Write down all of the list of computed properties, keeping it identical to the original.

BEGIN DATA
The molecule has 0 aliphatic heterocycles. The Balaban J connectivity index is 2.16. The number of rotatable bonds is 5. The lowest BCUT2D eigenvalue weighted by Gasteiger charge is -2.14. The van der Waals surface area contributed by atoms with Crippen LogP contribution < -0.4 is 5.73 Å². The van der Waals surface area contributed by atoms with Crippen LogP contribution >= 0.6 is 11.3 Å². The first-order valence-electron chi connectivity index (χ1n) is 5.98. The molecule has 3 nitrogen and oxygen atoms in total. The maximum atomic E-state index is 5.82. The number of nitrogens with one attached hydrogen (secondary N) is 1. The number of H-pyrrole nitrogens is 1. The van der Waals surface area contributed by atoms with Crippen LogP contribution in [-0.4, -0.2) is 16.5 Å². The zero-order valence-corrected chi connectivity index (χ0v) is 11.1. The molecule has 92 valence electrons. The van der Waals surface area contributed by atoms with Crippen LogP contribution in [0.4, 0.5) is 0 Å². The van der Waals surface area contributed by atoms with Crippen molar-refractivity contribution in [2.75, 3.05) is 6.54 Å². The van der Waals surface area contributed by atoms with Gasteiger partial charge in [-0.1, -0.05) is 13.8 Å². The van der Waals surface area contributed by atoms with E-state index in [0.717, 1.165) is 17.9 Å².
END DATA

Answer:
The molecule has 0 aliphatic heterocycles. The Balaban J connectivity index is 2.16. The number of rotatable bonds is 5. The lowest BCUT2D eigenvalue weighted by Gasteiger charge is -2.14. The van der Waals surface area contributed by atoms with Crippen LogP contribution < -0.4 is 5.73 Å². The van der Waals surface area contributed by atoms with Crippen LogP contribution >= 0.6 is 11.3 Å². The first-order valence-electron chi connectivity index (χ1n) is 5.98. The molecule has 3 nitrogen and oxygen atoms in total. The maximum atomic E-state index is 5.82. The number of nitrogens with one attached hydrogen (secondary N) is 1. The number of H-pyrrole nitrogens is 1. The van der Waals surface area contributed by atoms with Crippen LogP contribution in [-0.4, -0.2) is 16.5 Å². The zero-order valence-corrected chi connectivity index (χ0v) is 11.1. The molecule has 92 valence electrons. The van der Waals surface area contributed by atoms with Crippen LogP contribution in [0.4, 0.5) is 0 Å². The van der Waals surface area contributed by atoms with Crippen molar-refractivity contribution in [2.75, 3.05) is 6.54 Å². The van der Waals surface area contributed by atoms with Gasteiger partial charge in [-0.1, -0.05) is 13.8 Å². The van der Waals surface area contributed by atoms with E-state index in [0.717, 1.165) is 17.9 Å².